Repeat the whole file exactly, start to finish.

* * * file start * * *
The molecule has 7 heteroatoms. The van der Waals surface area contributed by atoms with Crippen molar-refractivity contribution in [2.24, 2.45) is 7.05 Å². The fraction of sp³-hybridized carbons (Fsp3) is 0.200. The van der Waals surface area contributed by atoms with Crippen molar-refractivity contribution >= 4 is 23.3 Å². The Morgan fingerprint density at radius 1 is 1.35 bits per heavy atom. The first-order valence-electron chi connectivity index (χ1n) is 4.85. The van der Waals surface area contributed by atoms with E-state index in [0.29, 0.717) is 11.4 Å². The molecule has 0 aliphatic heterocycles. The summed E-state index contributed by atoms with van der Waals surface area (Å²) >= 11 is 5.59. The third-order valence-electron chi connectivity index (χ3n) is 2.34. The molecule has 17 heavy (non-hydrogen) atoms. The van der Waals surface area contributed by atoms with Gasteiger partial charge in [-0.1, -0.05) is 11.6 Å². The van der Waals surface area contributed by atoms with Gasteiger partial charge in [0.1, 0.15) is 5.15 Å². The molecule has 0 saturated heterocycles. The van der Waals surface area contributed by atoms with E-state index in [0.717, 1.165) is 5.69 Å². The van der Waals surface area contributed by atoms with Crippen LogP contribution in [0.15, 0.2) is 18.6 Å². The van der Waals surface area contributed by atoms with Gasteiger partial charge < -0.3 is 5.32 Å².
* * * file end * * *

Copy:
The molecule has 7 heteroatoms. The van der Waals surface area contributed by atoms with Crippen molar-refractivity contribution in [2.24, 2.45) is 7.05 Å². The fraction of sp³-hybridized carbons (Fsp3) is 0.200. The van der Waals surface area contributed by atoms with Crippen molar-refractivity contribution >= 4 is 23.3 Å². The Morgan fingerprint density at radius 1 is 1.35 bits per heavy atom. The first-order valence-electron chi connectivity index (χ1n) is 4.85. The van der Waals surface area contributed by atoms with E-state index in [0.29, 0.717) is 11.4 Å². The molecule has 0 aliphatic heterocycles. The summed E-state index contributed by atoms with van der Waals surface area (Å²) >= 11 is 5.59. The third-order valence-electron chi connectivity index (χ3n) is 2.34. The molecule has 17 heavy (non-hydrogen) atoms. The van der Waals surface area contributed by atoms with Gasteiger partial charge in [-0.1, -0.05) is 11.6 Å². The van der Waals surface area contributed by atoms with Gasteiger partial charge in [0.1, 0.15) is 5.15 Å². The molecule has 0 saturated heterocycles. The van der Waals surface area contributed by atoms with E-state index in [0.717, 1.165) is 5.69 Å². The van der Waals surface area contributed by atoms with Crippen LogP contribution in [0.15, 0.2) is 18.6 Å². The van der Waals surface area contributed by atoms with Gasteiger partial charge < -0.3 is 5.32 Å².